At 3,100 miles, the Continental Divide Trail is the most rugged and least used of the country's three major long-distance hiking trails. In January, when financial troubles forced the Continental Divide Trail Alliance to close its doors, it also became the only long-distance trail without a formal advocacy group. Since then, nonprofits throughout the Rockies have scrambled to continue protecting private lands around the trail from development, coordinate maintenance and raise awareness of the route. In early July, the Continental Divide Trail Coalition, a group founded by ex-Alliance staffers, became the trail's new voice. The coalition will focus on protecting and promoting the CDT, leaving the expensive and time-consuming work of maintenance to state groups, says co-founder Teresa Martinez.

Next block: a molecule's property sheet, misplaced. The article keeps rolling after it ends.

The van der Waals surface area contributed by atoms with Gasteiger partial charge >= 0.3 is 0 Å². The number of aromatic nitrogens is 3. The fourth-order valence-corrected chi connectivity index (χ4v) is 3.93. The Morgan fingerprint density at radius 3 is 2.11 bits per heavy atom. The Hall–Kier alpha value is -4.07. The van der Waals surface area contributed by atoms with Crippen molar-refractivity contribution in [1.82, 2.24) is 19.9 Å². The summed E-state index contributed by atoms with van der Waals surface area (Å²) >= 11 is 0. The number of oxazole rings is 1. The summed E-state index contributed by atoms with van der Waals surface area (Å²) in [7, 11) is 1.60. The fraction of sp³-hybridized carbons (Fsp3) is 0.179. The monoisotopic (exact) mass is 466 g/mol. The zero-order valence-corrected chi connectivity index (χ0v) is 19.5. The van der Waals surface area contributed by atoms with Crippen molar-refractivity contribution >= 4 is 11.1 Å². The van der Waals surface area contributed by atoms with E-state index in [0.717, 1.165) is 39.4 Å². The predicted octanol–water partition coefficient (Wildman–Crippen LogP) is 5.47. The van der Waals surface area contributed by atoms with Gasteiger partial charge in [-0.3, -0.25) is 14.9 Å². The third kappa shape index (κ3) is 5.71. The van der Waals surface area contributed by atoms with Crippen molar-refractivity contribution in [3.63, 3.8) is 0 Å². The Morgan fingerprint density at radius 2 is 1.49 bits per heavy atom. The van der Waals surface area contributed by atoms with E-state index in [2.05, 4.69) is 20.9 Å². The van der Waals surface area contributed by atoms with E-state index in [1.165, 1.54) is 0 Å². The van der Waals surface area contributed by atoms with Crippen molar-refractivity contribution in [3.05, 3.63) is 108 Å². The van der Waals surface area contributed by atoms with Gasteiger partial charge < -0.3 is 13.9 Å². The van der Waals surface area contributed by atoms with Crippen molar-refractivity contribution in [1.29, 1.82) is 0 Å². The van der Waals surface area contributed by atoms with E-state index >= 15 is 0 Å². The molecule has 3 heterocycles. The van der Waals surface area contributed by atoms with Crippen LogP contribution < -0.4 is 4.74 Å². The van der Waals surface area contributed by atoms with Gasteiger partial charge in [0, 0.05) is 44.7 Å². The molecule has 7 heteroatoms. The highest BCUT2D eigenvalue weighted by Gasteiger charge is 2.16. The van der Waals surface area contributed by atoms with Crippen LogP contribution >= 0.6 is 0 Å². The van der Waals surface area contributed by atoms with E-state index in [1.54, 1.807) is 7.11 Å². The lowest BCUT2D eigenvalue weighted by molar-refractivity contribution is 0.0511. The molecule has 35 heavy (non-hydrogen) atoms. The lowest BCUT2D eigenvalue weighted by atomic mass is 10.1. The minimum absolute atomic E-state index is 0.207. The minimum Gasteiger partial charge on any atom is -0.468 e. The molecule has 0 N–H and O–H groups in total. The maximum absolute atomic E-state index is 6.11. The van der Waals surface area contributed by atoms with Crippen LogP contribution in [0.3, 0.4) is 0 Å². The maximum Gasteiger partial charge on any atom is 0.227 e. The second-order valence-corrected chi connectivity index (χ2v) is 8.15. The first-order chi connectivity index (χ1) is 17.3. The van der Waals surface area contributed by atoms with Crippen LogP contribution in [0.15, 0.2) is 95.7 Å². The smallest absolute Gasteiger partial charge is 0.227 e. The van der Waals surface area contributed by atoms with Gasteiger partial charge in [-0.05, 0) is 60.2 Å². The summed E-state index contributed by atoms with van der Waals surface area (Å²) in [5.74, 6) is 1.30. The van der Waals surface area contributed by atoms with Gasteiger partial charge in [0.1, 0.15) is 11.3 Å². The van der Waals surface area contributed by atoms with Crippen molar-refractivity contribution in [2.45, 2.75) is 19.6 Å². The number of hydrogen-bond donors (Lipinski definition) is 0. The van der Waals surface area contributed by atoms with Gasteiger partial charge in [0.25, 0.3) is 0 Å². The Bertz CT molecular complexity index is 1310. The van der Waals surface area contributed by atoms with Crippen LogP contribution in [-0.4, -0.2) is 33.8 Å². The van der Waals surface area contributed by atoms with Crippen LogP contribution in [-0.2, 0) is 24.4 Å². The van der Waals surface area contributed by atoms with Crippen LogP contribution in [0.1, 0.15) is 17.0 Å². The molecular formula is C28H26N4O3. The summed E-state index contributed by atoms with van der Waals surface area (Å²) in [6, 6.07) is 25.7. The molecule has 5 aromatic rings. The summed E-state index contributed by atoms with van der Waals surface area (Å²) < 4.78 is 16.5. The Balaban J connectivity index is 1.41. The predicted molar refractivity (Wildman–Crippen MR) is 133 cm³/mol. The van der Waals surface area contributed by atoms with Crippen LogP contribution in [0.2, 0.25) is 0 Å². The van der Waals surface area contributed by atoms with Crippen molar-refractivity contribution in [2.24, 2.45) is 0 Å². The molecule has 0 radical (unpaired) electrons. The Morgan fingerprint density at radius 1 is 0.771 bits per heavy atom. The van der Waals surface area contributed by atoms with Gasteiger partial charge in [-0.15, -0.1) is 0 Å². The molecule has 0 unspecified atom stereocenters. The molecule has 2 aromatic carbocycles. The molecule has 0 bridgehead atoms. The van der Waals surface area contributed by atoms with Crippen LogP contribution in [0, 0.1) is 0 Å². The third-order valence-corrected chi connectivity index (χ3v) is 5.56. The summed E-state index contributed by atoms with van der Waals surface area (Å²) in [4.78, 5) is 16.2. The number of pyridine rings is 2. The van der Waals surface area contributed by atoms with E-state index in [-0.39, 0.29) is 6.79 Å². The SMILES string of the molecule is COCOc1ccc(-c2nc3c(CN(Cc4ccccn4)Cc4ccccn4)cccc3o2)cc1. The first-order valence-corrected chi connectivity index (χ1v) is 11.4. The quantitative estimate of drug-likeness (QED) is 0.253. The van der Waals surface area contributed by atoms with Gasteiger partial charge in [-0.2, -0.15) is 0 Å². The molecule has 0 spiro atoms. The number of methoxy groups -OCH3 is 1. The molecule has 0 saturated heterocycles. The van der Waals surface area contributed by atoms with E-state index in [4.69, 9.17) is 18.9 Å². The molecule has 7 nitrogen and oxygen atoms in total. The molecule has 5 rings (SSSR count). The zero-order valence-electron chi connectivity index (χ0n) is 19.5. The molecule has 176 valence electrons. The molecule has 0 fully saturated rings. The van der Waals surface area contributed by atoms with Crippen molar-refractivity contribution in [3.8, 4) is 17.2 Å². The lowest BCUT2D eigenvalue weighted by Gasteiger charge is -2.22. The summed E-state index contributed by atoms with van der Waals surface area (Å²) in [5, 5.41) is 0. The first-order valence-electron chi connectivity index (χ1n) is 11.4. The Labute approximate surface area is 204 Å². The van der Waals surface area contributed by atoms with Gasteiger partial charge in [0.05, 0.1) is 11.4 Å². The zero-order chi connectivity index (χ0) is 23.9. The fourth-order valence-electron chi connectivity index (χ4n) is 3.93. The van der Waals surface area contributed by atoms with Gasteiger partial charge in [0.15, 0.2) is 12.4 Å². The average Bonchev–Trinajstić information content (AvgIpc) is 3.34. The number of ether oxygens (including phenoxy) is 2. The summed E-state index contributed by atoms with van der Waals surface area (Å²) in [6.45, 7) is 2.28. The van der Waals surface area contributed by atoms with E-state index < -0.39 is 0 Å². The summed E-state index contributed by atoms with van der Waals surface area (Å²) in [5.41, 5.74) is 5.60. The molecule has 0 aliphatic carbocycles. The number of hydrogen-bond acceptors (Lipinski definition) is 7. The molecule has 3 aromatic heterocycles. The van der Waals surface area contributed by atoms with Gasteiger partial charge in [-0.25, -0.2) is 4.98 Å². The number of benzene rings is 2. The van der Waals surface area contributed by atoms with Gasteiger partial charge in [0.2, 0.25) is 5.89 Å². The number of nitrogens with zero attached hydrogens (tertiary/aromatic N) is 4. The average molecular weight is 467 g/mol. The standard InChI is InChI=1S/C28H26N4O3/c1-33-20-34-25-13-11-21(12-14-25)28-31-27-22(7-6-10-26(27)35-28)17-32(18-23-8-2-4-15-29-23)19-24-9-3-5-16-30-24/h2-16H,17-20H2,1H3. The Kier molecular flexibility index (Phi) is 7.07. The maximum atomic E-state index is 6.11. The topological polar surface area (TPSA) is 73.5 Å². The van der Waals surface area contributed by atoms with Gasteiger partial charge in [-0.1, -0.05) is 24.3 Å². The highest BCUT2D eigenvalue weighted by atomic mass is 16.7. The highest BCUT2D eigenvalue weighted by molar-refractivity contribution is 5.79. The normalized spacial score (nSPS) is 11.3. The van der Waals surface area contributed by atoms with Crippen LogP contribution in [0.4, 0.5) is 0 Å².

- Jim Scarborough on Will the Northwest Forest Plan come undone?
- on Feds opt not to list Mono Basin sage grouse
- Chase Gunnell on Will the Northwest Forest Plan come undone?
- Arnold Weissberg on Ranch Diaries: Building community in the middle of nowhere
- Steve Snyder on Only 40 years ago, the Earth got its day